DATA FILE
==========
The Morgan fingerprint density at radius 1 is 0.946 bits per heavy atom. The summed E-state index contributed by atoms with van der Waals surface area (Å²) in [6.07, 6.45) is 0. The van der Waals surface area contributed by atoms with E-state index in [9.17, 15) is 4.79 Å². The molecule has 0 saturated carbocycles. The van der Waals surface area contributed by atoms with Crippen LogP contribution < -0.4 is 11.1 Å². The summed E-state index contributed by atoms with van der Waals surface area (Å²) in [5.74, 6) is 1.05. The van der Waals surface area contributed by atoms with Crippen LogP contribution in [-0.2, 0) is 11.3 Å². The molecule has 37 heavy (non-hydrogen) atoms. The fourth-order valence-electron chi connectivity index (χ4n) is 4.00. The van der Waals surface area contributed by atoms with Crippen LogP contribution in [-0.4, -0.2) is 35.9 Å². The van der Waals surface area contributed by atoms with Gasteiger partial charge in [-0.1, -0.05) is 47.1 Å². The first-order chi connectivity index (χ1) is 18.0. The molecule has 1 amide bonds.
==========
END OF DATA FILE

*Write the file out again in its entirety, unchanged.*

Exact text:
The Morgan fingerprint density at radius 1 is 0.946 bits per heavy atom. The summed E-state index contributed by atoms with van der Waals surface area (Å²) in [6.07, 6.45) is 0. The van der Waals surface area contributed by atoms with E-state index in [9.17, 15) is 4.79 Å². The molecule has 0 saturated carbocycles. The van der Waals surface area contributed by atoms with Crippen LogP contribution < -0.4 is 11.1 Å². The summed E-state index contributed by atoms with van der Waals surface area (Å²) in [5.74, 6) is 1.05. The van der Waals surface area contributed by atoms with Crippen LogP contribution in [-0.2, 0) is 11.3 Å². The molecule has 37 heavy (non-hydrogen) atoms. The fourth-order valence-electron chi connectivity index (χ4n) is 4.00. The van der Waals surface area contributed by atoms with Crippen LogP contribution in [-0.4, -0.2) is 35.9 Å². The van der Waals surface area contributed by atoms with Gasteiger partial charge in [-0.1, -0.05) is 47.1 Å². The first-order chi connectivity index (χ1) is 18.0. The molecule has 1 amide bonds.